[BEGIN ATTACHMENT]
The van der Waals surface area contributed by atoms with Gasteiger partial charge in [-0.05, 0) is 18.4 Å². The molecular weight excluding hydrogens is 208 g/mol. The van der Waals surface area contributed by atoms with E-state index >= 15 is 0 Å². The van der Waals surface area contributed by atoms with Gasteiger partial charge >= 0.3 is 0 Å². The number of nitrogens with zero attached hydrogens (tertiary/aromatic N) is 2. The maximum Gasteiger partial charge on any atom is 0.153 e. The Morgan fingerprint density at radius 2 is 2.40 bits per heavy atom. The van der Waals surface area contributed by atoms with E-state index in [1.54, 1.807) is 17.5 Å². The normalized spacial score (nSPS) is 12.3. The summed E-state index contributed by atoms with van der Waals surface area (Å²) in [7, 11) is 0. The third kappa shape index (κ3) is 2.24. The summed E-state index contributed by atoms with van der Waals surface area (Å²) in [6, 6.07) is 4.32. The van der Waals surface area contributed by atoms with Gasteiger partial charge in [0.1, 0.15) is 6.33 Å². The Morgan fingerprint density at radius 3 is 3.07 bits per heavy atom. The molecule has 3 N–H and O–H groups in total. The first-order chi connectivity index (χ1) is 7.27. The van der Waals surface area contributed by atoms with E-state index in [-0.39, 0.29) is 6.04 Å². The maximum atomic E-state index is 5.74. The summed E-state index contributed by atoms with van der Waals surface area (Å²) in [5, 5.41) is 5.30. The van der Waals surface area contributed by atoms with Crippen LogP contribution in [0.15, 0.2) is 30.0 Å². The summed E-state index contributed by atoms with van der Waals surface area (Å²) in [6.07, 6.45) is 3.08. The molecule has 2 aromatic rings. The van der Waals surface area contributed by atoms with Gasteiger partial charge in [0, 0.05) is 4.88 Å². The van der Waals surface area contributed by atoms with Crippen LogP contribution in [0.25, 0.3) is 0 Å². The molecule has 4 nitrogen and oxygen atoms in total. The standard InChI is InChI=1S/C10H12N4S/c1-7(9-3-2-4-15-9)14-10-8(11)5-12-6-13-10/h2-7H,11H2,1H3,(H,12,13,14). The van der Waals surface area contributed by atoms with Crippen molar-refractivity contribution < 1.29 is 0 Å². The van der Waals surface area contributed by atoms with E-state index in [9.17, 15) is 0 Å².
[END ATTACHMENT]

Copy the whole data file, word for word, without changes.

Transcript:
The van der Waals surface area contributed by atoms with Gasteiger partial charge in [-0.05, 0) is 18.4 Å². The molecular weight excluding hydrogens is 208 g/mol. The van der Waals surface area contributed by atoms with E-state index >= 15 is 0 Å². The van der Waals surface area contributed by atoms with Gasteiger partial charge >= 0.3 is 0 Å². The number of nitrogens with zero attached hydrogens (tertiary/aromatic N) is 2. The maximum Gasteiger partial charge on any atom is 0.153 e. The Morgan fingerprint density at radius 2 is 2.40 bits per heavy atom. The van der Waals surface area contributed by atoms with E-state index in [1.54, 1.807) is 17.5 Å². The normalized spacial score (nSPS) is 12.3. The summed E-state index contributed by atoms with van der Waals surface area (Å²) in [7, 11) is 0. The third kappa shape index (κ3) is 2.24. The summed E-state index contributed by atoms with van der Waals surface area (Å²) in [6, 6.07) is 4.32. The van der Waals surface area contributed by atoms with Gasteiger partial charge in [0.1, 0.15) is 6.33 Å². The Morgan fingerprint density at radius 3 is 3.07 bits per heavy atom. The molecule has 3 N–H and O–H groups in total. The first-order chi connectivity index (χ1) is 7.27. The van der Waals surface area contributed by atoms with E-state index in [-0.39, 0.29) is 6.04 Å². The maximum atomic E-state index is 5.74. The summed E-state index contributed by atoms with van der Waals surface area (Å²) in [5, 5.41) is 5.30. The van der Waals surface area contributed by atoms with Crippen LogP contribution in [0.15, 0.2) is 30.0 Å². The summed E-state index contributed by atoms with van der Waals surface area (Å²) in [6.07, 6.45) is 3.08. The molecule has 2 aromatic rings. The van der Waals surface area contributed by atoms with Gasteiger partial charge in [0, 0.05) is 4.88 Å². The van der Waals surface area contributed by atoms with Crippen LogP contribution in [0.25, 0.3) is 0 Å². The molecule has 4 nitrogen and oxygen atoms in total. The standard InChI is InChI=1S/C10H12N4S/c1-7(9-3-2-4-15-9)14-10-8(11)5-12-6-13-10/h2-7H,11H2,1H3,(H,12,13,14). The van der Waals surface area contributed by atoms with Crippen molar-refractivity contribution < 1.29 is 0 Å². The van der Waals surface area contributed by atoms with E-state index in [9.17, 15) is 0 Å².